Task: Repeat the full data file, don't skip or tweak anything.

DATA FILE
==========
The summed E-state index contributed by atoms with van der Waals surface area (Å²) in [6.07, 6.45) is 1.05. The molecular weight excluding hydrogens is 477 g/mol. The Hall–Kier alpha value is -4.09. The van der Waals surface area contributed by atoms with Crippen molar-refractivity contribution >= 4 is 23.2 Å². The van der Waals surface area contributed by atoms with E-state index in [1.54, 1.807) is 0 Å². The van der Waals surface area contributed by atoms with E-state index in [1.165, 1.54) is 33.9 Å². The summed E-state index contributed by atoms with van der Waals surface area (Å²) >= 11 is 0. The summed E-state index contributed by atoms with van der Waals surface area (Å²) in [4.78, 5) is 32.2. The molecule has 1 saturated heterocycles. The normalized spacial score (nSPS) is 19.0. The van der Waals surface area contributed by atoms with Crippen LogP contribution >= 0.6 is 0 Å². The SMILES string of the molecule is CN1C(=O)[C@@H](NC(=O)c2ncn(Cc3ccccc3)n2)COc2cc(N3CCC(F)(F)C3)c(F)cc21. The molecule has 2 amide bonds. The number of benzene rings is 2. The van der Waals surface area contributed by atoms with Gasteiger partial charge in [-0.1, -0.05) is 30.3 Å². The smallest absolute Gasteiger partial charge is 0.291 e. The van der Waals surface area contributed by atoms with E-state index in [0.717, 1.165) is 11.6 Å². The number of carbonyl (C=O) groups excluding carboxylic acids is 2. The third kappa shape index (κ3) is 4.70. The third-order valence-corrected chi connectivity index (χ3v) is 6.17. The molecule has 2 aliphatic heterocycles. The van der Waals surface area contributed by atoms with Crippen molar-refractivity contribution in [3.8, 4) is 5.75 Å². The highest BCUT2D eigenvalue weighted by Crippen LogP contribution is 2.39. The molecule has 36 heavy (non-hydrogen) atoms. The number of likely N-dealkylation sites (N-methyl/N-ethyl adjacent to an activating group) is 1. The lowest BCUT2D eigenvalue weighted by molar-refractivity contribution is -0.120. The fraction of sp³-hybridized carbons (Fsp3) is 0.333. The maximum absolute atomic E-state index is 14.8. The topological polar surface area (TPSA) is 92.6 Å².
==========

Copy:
The summed E-state index contributed by atoms with van der Waals surface area (Å²) in [6.07, 6.45) is 1.05. The molecular weight excluding hydrogens is 477 g/mol. The Hall–Kier alpha value is -4.09. The van der Waals surface area contributed by atoms with Crippen molar-refractivity contribution >= 4 is 23.2 Å². The van der Waals surface area contributed by atoms with E-state index in [1.54, 1.807) is 0 Å². The van der Waals surface area contributed by atoms with E-state index in [1.165, 1.54) is 33.9 Å². The summed E-state index contributed by atoms with van der Waals surface area (Å²) >= 11 is 0. The summed E-state index contributed by atoms with van der Waals surface area (Å²) in [4.78, 5) is 32.2. The molecule has 1 saturated heterocycles. The normalized spacial score (nSPS) is 19.0. The van der Waals surface area contributed by atoms with Crippen LogP contribution >= 0.6 is 0 Å². The SMILES string of the molecule is CN1C(=O)[C@@H](NC(=O)c2ncn(Cc3ccccc3)n2)COc2cc(N3CCC(F)(F)C3)c(F)cc21. The molecule has 2 amide bonds. The number of benzene rings is 2. The van der Waals surface area contributed by atoms with Gasteiger partial charge in [-0.1, -0.05) is 30.3 Å². The smallest absolute Gasteiger partial charge is 0.291 e. The van der Waals surface area contributed by atoms with E-state index in [0.717, 1.165) is 11.6 Å². The number of carbonyl (C=O) groups excluding carboxylic acids is 2. The third kappa shape index (κ3) is 4.70. The third-order valence-corrected chi connectivity index (χ3v) is 6.17. The molecule has 2 aliphatic heterocycles. The van der Waals surface area contributed by atoms with Crippen molar-refractivity contribution in [3.8, 4) is 5.75 Å². The highest BCUT2D eigenvalue weighted by Crippen LogP contribution is 2.39. The molecule has 36 heavy (non-hydrogen) atoms. The number of likely N-dealkylation sites (N-methyl/N-ethyl adjacent to an activating group) is 1. The lowest BCUT2D eigenvalue weighted by molar-refractivity contribution is -0.120. The fraction of sp³-hybridized carbons (Fsp3) is 0.333. The maximum absolute atomic E-state index is 14.8. The topological polar surface area (TPSA) is 92.6 Å².